10th Sunday after Pentecost, August 18, 2019
– Hebrews 11:29-12:2, Luke 12:49-56
– The Reverend Dr. Arnold Isidore Thomas –
“His name was Lou Ferris, and he was the neighborhood bully who loved robbing kids of their lunch money,” Dad said with a grin, “and for whatever reason he loved bullying Michael out of his.” Michael, by the way, is my older brother. Dad continued, “I never could understand why he allowed this boy to take advantage of him, especially since Michael was taller and stronger. I guess I’m to blame,” he confessed, “since I never condoned fighting. Still, there were times when I had to make exceptions to this rule.”
Dad recalled a time growing up in a roughneck segregated town on the Chattahoochee River in eastern Alabama when that exception to the rule applied to him. He ran a profitable distillery during Prohibition. A local white businessman felt he was encroaching on his clientele and hired two thugs to eliminate his competition. However, Dad, who was a pretty rugged individual capable to defending himself when necessary, wound up single-handedly nearly ridding these men of their lives. So, while Dad never condoned looking for trouble and starting fights, he felt that sometimes circumstances required the need to finish them. That’s why he decided to teach Michael and all his children how to fight. And once he felt Michael, in particular, was ready to no longer be bullied, he told him, “The next time I drop you off at school, I’ll be watching.”
Sure enough, the next day Dad watched from a not-too-distant location as Ferris and a couple of his cronies met Michael on the playground expecting him to hand over his goods. And while Dad couldn’t hear what was said, he noticed his son stop, calmly turn around and lean into his adversary with an expression that confidently refused to tolerate his bullying any longer. Ferris was now the one clearly intimidated as he tried to save face and back away never to bother Michael again.
What a difference it makes when someone you love, respect and prepares you for life is also watching you.
Faith is an intuitive sixth sense that believes we’re being watched by some unseen spiritual force, watching and communicating with us in ways only we can comprehend. Some people have written and spoken of spiritual visitations from loved ones who have helped them through difficult situations in the lives; and while I believe in spiritual and divine intervention, I also believe that God has entrusted us with an ability to embody God’s bidding in the flesh and come to each other’s aid as physical earthy angels.
But the Prophet Jeremiah warns that God’s way of compassion and justice is often confused with competing voices and visions claiming to speak for God when, in fact, they represent evil attempts to turn people away from God (23:25-27).
Russian novelist Fyodor Dostoyevsky may have been influenced by Jeremiah when he wrote the chapter in The Brothers Karamazov where Ivan Karamazov questions the existence of a benevolent God that offers freedom to humanity, which he believes is incapable of assuming the weight of its responsibility. In a meeting with his brother Alyosha Karamazov, a novice monk, Ivan shares a story of a Grand Inquisitor during the height of the Spanish Inquisition who confronts a prisoner, whom he soon discovers is Jesus. Instead of asking his forgiveness, he admonishes Jesus for resisting Satan in the wilderness. Convinced that humans would sell their soul for food and safety, the Inquisitor declares that the church, in Christ’s name, accepted from Satan the offers Jesus rejected promising us food, spiritual and physical protection if we abdicated our freedom and simply did as the church demanded. When the Inquisitor is finished, the Christ kisses him and quietly leaves as the cleric insists that he never returns.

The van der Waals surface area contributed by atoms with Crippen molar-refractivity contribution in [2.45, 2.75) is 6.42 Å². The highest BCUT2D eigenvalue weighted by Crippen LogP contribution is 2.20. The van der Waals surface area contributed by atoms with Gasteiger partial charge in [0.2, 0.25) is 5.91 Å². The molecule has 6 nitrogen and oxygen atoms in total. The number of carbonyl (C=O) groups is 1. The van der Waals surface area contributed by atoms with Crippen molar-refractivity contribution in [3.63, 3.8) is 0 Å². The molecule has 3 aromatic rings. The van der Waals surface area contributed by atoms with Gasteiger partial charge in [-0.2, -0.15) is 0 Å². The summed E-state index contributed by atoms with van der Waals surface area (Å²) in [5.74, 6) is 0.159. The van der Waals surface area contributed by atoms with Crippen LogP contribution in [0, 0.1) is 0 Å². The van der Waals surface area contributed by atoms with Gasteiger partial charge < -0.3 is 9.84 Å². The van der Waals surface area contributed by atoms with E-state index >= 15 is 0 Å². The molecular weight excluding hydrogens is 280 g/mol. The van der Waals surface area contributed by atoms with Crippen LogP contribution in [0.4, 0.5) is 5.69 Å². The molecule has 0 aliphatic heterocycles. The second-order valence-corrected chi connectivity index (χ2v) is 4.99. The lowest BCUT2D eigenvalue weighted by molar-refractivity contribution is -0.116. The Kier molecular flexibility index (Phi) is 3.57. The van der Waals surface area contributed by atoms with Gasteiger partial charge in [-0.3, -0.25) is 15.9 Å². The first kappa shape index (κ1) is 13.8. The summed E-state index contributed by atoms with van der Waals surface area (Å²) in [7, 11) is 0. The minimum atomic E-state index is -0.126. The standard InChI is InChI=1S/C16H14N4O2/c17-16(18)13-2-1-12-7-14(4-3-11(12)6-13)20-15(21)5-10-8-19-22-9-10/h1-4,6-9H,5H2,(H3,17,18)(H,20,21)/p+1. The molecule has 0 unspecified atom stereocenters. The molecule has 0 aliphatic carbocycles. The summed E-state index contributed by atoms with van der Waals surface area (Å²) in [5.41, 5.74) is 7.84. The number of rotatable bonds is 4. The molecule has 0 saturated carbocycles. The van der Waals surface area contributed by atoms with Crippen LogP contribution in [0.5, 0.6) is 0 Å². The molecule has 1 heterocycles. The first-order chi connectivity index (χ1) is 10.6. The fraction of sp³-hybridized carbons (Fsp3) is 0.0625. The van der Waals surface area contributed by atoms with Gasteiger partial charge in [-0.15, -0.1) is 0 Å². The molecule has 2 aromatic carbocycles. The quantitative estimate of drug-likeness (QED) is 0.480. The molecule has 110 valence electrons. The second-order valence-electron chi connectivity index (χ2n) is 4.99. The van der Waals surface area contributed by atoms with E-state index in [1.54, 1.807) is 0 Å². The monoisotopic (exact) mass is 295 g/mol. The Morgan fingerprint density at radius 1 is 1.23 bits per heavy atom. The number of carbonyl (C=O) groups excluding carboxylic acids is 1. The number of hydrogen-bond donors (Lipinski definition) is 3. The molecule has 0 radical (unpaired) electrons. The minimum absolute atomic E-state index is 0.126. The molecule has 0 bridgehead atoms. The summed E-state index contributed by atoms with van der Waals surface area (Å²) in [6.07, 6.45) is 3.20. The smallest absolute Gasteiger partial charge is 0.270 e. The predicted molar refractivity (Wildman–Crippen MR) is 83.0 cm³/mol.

One gains the impression from this story that God is continually watching humanity, and wondering, “Where are you when I need you?”
The Epistle to the Hebrews reminds us that we are being watched and surrounded by a great cloud of witnesses. In a world where our nation represents about 6 percent of the global population, yet consumes about 25 percent of its natural resources; where drought, floods and a lack of clean water caused by climate change will cause significant global instability and conflict in the coming decades; and where water may, in fact, become a weapon against other nations, especially in South Asia, North Africa and the Middle East, must we, a nation still rich in natural resources, resort to the bullying tactics of Lou Ferris and the Grand Inquisitor to force the compliance of others nations to our will, or is there a more cooperative, compassionate way that will no longer tolerate the bullies of our past?
What is our will as disciples to Christ and children of God, and how might our faith reflect and shape the character and course of our neighborhoods, nation and world? How we relate to one another interpersonally ultimately informs how we relate to one another inter-religiously, interculturally, interracially, and internationally. As Christians who convey an intuitive sense that an unseen spiritual ancestry has paved our way in this world, we must continually ask ourselves the crucial question, “Where are we when God needs us?”
How we answer that question is being watched by a great cloud of witnesses. Amen.